A couple months ago, I wrote a story on arsenic in apple juice. The gist of it was that the FDA doesn’t regulate arsenic in apple juice and should because:
While the EPA limits arsenic in our drinking water to 10 parts per billion, recent tests have found the amount of arsenic in apple juice (Mott’s Apple Juice, in particular) to be 55 parts per billion — 5.5 times more than what the EPA will let us drink!
Trust the FDA or not, it has delivered a response after the host of the nationally-syndicated “Dr. Oz Show” gave the topic a little more attention. The FDA’s response is that we blew the story and issue out of proportion, since the arsenic we are all concerned about is not the same arsenic as is found in apple juice.
Confused? Here’s more from the United States Agricultural & Food Law and Policy Blog:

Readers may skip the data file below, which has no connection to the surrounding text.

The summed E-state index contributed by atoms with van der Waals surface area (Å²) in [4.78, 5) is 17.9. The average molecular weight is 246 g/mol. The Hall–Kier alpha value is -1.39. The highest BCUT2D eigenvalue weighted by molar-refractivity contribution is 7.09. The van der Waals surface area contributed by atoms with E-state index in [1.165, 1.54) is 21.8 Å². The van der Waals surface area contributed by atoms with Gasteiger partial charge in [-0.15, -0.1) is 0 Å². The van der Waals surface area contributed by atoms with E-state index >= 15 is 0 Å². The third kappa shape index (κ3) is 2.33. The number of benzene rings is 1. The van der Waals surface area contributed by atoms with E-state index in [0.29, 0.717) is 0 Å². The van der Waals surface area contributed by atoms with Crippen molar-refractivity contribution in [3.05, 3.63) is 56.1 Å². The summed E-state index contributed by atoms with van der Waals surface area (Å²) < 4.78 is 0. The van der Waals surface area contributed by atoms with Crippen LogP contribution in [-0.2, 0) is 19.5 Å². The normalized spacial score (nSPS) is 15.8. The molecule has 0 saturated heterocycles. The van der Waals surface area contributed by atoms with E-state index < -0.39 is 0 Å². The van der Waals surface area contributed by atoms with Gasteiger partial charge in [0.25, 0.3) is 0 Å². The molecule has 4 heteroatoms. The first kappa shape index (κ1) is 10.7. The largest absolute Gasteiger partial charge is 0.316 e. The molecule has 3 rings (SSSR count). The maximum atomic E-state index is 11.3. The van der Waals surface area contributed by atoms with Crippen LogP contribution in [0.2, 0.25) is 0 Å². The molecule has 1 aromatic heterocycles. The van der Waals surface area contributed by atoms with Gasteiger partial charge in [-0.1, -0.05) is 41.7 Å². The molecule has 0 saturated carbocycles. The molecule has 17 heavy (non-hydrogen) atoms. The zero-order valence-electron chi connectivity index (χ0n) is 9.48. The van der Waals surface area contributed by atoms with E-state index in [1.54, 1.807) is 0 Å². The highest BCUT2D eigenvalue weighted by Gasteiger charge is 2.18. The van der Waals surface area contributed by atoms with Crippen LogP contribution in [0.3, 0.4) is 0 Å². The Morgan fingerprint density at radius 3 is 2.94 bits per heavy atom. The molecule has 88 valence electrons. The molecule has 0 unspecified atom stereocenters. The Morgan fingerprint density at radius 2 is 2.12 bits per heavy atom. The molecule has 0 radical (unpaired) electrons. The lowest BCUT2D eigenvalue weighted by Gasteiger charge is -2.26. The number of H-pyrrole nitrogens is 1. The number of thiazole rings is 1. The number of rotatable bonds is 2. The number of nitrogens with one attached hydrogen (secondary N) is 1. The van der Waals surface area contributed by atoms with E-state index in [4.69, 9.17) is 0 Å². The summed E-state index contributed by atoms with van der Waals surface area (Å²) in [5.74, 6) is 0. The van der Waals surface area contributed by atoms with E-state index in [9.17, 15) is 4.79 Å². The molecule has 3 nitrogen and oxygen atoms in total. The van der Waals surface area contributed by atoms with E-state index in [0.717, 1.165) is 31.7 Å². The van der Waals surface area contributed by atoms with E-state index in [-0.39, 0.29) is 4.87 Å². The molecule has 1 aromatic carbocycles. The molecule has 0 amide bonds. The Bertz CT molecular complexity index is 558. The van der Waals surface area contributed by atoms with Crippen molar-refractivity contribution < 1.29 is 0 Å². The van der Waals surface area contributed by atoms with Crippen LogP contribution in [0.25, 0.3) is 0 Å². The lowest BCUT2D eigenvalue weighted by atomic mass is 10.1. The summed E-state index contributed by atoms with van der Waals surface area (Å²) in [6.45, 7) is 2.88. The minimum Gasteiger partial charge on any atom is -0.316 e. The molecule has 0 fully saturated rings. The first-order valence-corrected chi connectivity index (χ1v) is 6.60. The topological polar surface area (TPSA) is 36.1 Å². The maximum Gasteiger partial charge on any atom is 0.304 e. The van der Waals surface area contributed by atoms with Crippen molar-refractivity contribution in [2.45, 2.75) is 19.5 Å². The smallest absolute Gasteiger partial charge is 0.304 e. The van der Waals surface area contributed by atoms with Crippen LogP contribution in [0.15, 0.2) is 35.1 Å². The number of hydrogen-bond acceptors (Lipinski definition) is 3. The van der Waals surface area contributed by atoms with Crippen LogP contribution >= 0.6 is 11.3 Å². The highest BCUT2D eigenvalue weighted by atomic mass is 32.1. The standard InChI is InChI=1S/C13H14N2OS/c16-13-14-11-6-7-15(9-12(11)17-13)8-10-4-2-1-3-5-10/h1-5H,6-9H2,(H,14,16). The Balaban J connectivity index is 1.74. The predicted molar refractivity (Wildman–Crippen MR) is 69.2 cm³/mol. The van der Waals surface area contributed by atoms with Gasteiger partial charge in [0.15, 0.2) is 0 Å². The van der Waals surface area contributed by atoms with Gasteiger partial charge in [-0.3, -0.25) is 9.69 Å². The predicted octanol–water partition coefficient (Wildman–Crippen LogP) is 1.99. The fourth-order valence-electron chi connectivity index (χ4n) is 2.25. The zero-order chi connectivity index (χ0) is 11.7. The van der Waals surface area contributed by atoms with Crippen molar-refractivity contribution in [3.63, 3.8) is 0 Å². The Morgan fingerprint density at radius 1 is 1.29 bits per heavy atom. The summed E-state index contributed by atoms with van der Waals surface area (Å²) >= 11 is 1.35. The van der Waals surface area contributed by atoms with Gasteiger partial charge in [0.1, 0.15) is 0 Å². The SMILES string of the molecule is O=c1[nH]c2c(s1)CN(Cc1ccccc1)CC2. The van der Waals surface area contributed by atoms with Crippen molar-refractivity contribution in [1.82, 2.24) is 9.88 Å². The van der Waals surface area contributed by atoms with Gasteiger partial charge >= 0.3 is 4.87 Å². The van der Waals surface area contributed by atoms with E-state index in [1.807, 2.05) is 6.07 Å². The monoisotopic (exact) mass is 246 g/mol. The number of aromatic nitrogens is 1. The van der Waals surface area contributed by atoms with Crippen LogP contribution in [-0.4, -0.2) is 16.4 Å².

After the TV show was broadcast, the U.S. Food and Drug Administration (FDA) refuted the show’s report, calling it “irresponsible.” The FDA also stated that, “drinking all brands of apple juice is safe.”
Stephanie Yao, an FDA spokeswomen, stated that “arsenic is both a naturally occurring and inorganic heavy metal, and some levels of it are found in the air we breathe, water we drink and in the ground. It is known to cause cancer and kidney problems. But while high levels of inorganic arsenic can be fatal, the organic form is essentially harmless.” Yao further stated that, “the ‘Dr. Oz Show’ only tested for the total amount, while the FDA tests for levels of both organic and inorganic.”
Hmm, that little prefix “in” seems to be pretty important. Sorry for the original piece — I obviously wasn’t aware of this part of the story at the time. But feel free to update us with more information on this matter if you have it and we are still missing a critical point or two.